Plaintiff is a limited liability company whose state of incorporation and principal place of business is Illinois. FAC ¶ 1. Oregon is Defendant Transfer Online's state of incorporation and principal place of business. FAC ¶ 5. In Transfer Online CEO Lori Livingston's declaration, attached to Transfer Online's motion to dismiss, she represents that the company is a registered securities transfer agent for certain publicly traded companies, including QuamTel, that conducts all of its business in Oregon. Livingston Dec. ¶¶ 3, 5. Specifically, Transfer Online conducts all of its securities transfers, physically keeps all stock certificates in a vault, and maintains and services its computer servers in Oregon. Livingston Dec. ¶ 5. According to Ms. Livingston, Transfer Online has never conducted business in Illinois; is not registered to do business in Illinois; maintains no registered agents, employees, or property in Illinois; and no employees have travelled to Illinois on company business. Livingston Dec. ¶¶ 6-8. Transfer Online does not direct any advertising at Illinois residents and none of the publicly traded companies for which it maintains securities accounts are incorporated in Illinois. Livingston Dec. ¶ 8. Moreover, Ms. Livingston represents that Transfer Online has never had "any contracts or customers in Illinois." Livingston Dec. ¶ 6.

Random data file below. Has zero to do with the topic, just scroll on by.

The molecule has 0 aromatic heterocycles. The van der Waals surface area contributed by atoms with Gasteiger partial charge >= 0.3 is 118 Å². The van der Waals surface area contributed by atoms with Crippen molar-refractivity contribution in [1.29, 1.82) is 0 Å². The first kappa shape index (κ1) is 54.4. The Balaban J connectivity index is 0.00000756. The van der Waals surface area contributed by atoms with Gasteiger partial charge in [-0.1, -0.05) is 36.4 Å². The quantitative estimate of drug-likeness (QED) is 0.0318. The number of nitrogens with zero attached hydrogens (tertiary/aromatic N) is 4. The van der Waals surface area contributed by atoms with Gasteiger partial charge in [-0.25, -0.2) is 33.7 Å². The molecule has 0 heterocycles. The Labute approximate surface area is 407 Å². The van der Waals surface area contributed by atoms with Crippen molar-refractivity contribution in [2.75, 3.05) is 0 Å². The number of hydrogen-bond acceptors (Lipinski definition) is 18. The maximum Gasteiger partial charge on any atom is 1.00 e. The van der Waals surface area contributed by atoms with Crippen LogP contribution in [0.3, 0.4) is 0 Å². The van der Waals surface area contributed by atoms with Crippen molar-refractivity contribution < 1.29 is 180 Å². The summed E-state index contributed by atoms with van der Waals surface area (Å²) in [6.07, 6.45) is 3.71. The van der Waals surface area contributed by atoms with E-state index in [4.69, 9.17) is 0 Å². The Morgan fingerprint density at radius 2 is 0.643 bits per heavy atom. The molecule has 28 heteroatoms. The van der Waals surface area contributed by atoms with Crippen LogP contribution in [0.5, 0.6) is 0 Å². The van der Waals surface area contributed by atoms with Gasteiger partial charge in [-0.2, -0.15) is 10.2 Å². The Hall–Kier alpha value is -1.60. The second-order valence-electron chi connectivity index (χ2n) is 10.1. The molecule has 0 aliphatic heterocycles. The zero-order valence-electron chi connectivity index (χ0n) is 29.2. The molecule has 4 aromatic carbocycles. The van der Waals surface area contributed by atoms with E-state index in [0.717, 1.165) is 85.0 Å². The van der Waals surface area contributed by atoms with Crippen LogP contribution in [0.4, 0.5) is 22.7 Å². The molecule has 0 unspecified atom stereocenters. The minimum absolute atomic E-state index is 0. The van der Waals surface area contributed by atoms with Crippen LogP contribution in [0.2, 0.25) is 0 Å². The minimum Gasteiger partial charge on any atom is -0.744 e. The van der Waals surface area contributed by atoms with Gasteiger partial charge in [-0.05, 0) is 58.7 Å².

Plaintiff disputes two of Ms. Livingston's representations. First, St George refutes that Transfer Online has no "Illinois customers." St George has provided evidence from Transfer Online's website that suggests that Defendant has at least two customers with Illinois business addresses. Second, Plaintiff disagrees that Transfer Online has never "had any contracts" in Illinois. St George contends that the transfer instruction constituted a contract between QuamTel and Transfer Online to which an Illinois citizen (St George) was a third-party beneficiary and, therefore, constitutes an "Illinois contract."